CAMBRIDGE, Mass.--New research findings at MIT could lead to microchips that operate at much higher speeds than is possible with today's standard silicon chips, leading to cell phones and other communications systems that can transmit data much faster.
The key to the superfast chips is the use of a material called graphene, a form of pure carbon that was first identified in 2004. Researchers at other institutions have already used the one-atom-thick layer of carbon atoms to make prototype transistors and other simple devices, but the latest MIT results could open up a range of new applications.
The MIT researchers built an experimental graphene chip known as a frequency multiplier, meaning it is capable of taking an incoming electrical signal of a certain frequency for example, the clock speed that determines how fast a computer chip can carry out its computations and producing an output signal that is a multiple of that frequency. In this case, the MIT graphene chip can double the frequency of an electromagnetic signal.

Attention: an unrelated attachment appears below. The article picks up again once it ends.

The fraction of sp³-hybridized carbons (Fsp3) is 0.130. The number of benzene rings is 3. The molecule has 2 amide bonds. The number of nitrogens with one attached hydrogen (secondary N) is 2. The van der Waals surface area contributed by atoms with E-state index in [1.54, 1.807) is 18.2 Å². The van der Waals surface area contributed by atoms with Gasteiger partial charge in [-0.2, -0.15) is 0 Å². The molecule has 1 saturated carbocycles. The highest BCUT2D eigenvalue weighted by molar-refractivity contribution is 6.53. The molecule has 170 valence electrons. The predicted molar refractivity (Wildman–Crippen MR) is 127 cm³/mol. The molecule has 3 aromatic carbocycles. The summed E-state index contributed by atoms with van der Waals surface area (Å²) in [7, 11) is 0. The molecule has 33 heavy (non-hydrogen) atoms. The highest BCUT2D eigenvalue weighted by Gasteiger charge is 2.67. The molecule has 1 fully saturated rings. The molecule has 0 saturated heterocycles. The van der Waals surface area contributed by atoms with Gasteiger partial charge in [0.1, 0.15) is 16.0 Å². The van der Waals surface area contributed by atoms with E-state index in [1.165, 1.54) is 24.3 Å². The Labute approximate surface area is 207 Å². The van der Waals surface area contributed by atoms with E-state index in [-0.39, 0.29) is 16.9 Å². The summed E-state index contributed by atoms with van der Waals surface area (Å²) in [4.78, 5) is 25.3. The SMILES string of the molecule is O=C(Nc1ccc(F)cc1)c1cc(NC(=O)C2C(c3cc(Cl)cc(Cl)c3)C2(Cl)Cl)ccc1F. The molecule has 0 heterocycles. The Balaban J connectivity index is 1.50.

Frequency multipliers are widely used in radio communications and other applications. But existing systems require multiple components, produce "noisy" signals that require filtering and consume large power, whereas the new graphene system has just a single transistor and produces, in a highly efficient manner, a clean output that needs no filtering.
The findings are being reported in a paper in the May issue of Electron Device Letters and were also reported last week at the American Physical Society meeting by Toms Palacios, assistant professor in MIT's Department of Electrical Engineering and Computer Science and a core member of the Microsystems Technology Laboratories. The work was done by Palacios along with EECS Assistant Professor Jing Kong and two of their students, Han Wang and Daniel Nezich.
"In electronics, we're always trying to increase the frequency," Palacios says, in order to make
|Contact: Elizabeth Thomson|
Massachusetts Institute of Technology